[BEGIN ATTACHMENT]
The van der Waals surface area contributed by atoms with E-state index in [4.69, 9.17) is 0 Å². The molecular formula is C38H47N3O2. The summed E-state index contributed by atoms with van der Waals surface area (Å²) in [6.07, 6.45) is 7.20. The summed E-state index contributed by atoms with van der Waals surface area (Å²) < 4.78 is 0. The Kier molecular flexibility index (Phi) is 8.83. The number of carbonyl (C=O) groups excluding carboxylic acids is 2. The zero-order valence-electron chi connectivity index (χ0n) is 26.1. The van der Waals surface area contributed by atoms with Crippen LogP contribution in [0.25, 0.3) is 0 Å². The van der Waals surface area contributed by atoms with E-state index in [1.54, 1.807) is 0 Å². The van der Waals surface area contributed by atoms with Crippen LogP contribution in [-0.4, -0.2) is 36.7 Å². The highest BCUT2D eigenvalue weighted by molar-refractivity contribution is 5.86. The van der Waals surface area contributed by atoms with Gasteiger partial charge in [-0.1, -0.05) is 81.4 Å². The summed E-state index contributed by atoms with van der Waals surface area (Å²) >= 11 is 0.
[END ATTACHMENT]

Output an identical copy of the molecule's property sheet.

The van der Waals surface area contributed by atoms with E-state index in [4.69, 9.17) is 0 Å². The molecular formula is C38H47N3O2. The summed E-state index contributed by atoms with van der Waals surface area (Å²) in [6.07, 6.45) is 7.20. The summed E-state index contributed by atoms with van der Waals surface area (Å²) < 4.78 is 0. The Kier molecular flexibility index (Phi) is 8.83. The number of carbonyl (C=O) groups excluding carboxylic acids is 2. The zero-order valence-electron chi connectivity index (χ0n) is 26.1. The van der Waals surface area contributed by atoms with Crippen LogP contribution in [0.25, 0.3) is 0 Å². The van der Waals surface area contributed by atoms with E-state index in [1.54, 1.807) is 0 Å². The van der Waals surface area contributed by atoms with Crippen LogP contribution in [-0.4, -0.2) is 36.7 Å². The highest BCUT2D eigenvalue weighted by molar-refractivity contribution is 5.86. The van der Waals surface area contributed by atoms with Gasteiger partial charge in [-0.1, -0.05) is 81.4 Å². The summed E-state index contributed by atoms with van der Waals surface area (Å²) >= 11 is 0.